Robertson was a practical lecturer at Camberley whose teaching included withdrawals as well as advances. Edmonds, who had been Robertson's classmate in the 1890s, said he was a better lecturer than even Henderson. He taught officers that they "were at the Staff College to learn Staff Duties and to qualify for Staff Captain, not to talk irresponsible trash" about "subjects of policy or strategy". These and a number of similar recollections, written up after the Great War, may exaggerate the differences in style between Robertson and Wilson.
He was appointed a Commander of the Royal Victorian Order on 16 July 1910 and promoted to major-general on 26 December 1910. He was advanced to Knight Commander of the Royal Victorian Order on 26 September 1913; on being knighted he mistakenly rose and shook the King's proffered hand instead of kissing it as required by protocol. The King was privately amused and the two men soon formed a good relationship. He was appointed Director of Military Training at the War Office on 9 October 1913.
Early in 1914, at an exercise at Staff College, Robertson, acted as Exercise Director, while Wilson acted as chief of staff. Edmonds later wrote that he said to French in a stage whisper "if you go to war with that operations staff, you are as good as beaten." Had war not broken out, French had promised him command of 1st Division at Aldershot in the summer of 1914, in succession to Samuel Lomax.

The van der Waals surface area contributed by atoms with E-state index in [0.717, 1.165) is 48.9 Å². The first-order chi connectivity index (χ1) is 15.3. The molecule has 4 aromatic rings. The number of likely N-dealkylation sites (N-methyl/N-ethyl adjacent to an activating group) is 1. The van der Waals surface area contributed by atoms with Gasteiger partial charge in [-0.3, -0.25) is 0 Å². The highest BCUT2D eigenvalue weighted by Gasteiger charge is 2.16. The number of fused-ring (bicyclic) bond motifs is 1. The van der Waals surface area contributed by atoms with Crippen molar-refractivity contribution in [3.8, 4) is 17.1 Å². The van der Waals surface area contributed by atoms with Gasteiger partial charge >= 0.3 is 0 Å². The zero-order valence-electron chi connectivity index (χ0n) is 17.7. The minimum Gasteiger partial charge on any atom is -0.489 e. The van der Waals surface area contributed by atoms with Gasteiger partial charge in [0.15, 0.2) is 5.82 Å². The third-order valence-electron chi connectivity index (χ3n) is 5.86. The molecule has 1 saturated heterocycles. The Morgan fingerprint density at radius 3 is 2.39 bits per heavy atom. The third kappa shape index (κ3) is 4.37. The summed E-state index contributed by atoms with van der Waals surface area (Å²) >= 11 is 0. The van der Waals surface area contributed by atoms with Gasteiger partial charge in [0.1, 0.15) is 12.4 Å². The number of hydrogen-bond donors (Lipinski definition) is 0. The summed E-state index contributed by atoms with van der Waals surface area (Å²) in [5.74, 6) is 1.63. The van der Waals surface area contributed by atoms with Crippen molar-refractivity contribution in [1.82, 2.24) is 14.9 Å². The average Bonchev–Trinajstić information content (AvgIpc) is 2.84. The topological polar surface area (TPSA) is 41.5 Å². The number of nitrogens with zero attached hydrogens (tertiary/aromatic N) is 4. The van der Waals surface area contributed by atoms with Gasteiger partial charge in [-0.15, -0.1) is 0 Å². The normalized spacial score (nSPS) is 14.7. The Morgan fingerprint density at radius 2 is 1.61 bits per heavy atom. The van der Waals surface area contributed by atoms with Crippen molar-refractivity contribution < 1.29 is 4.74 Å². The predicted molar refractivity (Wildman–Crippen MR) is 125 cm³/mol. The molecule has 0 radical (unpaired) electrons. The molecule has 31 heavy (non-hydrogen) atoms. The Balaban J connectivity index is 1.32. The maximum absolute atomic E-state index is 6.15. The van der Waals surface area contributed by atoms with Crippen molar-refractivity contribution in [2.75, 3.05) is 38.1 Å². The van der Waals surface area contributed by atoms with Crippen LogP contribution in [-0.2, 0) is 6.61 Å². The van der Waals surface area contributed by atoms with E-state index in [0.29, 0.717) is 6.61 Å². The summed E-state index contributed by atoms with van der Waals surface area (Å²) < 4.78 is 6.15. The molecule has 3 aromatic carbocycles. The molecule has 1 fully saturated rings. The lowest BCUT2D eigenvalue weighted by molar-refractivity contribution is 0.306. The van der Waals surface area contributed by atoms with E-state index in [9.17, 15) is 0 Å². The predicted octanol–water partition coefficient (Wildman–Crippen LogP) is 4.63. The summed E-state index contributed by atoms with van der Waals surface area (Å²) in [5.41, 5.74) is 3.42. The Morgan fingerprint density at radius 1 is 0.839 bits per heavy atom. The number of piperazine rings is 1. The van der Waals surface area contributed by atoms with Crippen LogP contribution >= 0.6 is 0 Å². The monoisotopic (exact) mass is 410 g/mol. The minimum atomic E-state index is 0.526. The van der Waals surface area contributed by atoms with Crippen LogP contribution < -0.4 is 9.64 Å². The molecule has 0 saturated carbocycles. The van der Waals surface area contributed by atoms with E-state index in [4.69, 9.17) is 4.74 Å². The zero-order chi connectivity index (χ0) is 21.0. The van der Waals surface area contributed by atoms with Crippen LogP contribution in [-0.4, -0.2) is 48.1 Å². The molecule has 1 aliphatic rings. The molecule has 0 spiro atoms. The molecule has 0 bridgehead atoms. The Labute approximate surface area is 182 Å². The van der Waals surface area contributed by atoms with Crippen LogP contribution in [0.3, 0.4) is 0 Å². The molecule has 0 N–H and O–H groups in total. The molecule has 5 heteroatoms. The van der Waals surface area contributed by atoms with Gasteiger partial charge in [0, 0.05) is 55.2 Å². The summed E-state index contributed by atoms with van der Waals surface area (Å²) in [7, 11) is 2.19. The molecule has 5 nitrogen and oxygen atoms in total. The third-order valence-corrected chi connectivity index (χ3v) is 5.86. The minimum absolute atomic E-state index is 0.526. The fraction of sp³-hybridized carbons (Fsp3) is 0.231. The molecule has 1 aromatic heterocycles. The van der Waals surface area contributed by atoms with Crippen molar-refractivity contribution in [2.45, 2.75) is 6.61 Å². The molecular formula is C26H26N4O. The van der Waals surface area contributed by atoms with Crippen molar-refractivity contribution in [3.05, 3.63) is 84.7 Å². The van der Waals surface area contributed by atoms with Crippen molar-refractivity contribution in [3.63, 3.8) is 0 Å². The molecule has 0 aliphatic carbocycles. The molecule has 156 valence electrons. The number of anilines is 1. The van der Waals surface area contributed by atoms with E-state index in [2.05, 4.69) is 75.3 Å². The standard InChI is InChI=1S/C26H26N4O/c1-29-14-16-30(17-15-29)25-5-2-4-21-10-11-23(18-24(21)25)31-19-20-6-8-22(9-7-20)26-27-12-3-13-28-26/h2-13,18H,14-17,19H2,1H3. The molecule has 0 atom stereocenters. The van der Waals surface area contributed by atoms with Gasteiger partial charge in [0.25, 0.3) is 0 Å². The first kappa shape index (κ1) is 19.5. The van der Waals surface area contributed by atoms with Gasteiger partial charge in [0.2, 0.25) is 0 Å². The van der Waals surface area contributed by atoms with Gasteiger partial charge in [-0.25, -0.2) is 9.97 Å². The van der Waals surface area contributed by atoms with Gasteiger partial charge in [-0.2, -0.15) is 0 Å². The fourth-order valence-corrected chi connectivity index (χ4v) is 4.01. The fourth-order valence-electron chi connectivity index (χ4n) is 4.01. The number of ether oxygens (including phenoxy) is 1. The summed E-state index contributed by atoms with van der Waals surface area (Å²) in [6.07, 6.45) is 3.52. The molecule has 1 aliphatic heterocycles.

With the Cabinet apparently contemplating some kind of military action against the Ulster Volunteers, it was unclear whether the Director of Military Operations (responsible for operations abroad), the Adjutant-General (responsible for domestic aid to the civil power) or the Director of Military Training (DMT, responsible for home defence) was responsible for drawing up deployment plans. On the evening of 18 March Robertson, who had asked practical questions throughout, was told that it was his responsibility as DMT.
After Hubert Gough and other officers had threatened to resign (see Curragh Incident), Robertson also supported Wilson in trying in vain to persuade French (CIGS) to warn the government that the Army would not move against Ulster. The affair led to hatred between senior officers and Liberal politicians. Robertson contemplated resigning, but unlike French and Wilson he emerged without any blot on his reputation.
First World War: 1914–15
Quartermaster General, BEF
Robertson was expected to remain Director of Military Training on the outbreak of the First World War, or to become chief staff officer to the Home Defence Forces. Instead he replaced Murray (who was promoted to be BEF Chief of Staff) as Quartermaster General of the British Expeditionary Force (under Field Marshal French) from 5 August 1914.
Robertson was concerned that the BEF was concentrating too far forward, and discussed a potential retreat with Major-General Robb, Inspector-General of Lines of Communication, as early as 22 August (the day before the Battle of Mons) when French and Wilson were still talking of advancing. He arranged supply dumps and contingency plans to draw supply from the Atlantic rather than the Belgian coast, all of which proved invaluable during the retreat from Mons. He became known as "Old Any-Complaints?" as this was his usual question when checking on troops at mealtimes. In Dan Todman's view, the excellent performance of BEF logistics in August 1914 contrasted favourably with the "almost farcical" performance of the BEF General Staff.